Parallel Computation with Threads
Exploiting Multi-core CPUs
Today’s computers typically have multi-core CPUs. This means that they are able to execute multiple streams of instructions simultaneously.
We can take advantage of multiple CPU cores by creating threads. A thread is a stream of instructions executed within a program. One way to think of a thread is that it is a “virtual CPU”. When a program has multiple threads, it has multiple virtual CPUs executing parts of the program at the same time.
The Runnable interface describes a computational task. It is defined as follows:
When your program has a large computation to split into parts, you should define your own “computation task” class which implements the Runnable interface. Your program will create one instance of your task class for each “chunk” of the computation.
The Thread class represents a thread (virtual CPU). A thread takes a reference to an object implementing the Runnable interface, and executes its run method in a separate thread.
There are three important Thread methods that you will use.
The Thread class’s constructor takes a reference to the Runnable object whose run method you want the new thread to execute. Note that creating the Thread object does not actually start the thread.
The Thread class’s start method actually starts a new thread. The new thread will execute the run method of the Runnable object passed to the Thread’s constructor.
The Thread class’s join method can be called to wait for the thread to complete. In other words, the join method returns after the Runnable object’s run method returns.
Note that the join method can throw a checked exception called InterruptedException.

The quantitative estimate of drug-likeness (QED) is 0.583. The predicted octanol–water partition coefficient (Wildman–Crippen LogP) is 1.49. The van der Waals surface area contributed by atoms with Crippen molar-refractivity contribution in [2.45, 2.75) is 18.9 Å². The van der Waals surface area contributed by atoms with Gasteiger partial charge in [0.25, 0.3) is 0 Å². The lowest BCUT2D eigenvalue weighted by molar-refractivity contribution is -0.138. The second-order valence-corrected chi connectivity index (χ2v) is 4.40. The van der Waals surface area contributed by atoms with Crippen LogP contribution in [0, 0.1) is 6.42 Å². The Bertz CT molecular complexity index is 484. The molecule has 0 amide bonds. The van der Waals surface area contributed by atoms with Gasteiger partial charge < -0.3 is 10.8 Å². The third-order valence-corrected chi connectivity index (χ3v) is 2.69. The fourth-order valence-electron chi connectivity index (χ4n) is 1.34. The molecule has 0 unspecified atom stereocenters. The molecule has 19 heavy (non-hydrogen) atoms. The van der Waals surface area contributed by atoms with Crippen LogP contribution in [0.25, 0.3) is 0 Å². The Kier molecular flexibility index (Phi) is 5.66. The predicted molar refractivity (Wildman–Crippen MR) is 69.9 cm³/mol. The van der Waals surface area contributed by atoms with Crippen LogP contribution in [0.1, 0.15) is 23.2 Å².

A very common pattern for parallel computation is fork/join parallelism. In programs that employ this form of computation, the main program creates some number of parallel “worker” threads, starts them, and then waits for all of them to complete.
Here is how fork/join parallelism can be implemented in Java. This code example assumes that there is a class called ComputeTask that implements the Runnable interface and carries out a given chunk of the computation. This example creates 4 threads, allowing parallel computation on up to 4 CPU cores simultaneously.
Communication Between Threads
In fork/join parallelism, the computation threads are completely independent of each other. This is the ideal case for a parallel computation: each parallel task does not need to communicate with any other parallel task. Such parallel computations tend to be easy to implement, and execute very efficiently.
Some parallel computations, however, require communication between computation tasks. Threads executing in parallel can communicate with each other using a shared data structure. For example, a queue (list) could be used to communicate values from one thread to the next.
When a data structure is shared between threads, some form of synchronization must be used to ensure that the threads are not accessing and modifying the data structure at the same time. We will not be investigating thread synchronization in this course, but the basic idea is that “locks” can be used to temporarily give one thread exclusive access to the shared data structure.
(If you are interested in learning more, do web searches for “mutex”, “critical section”, and “java synchronization”.)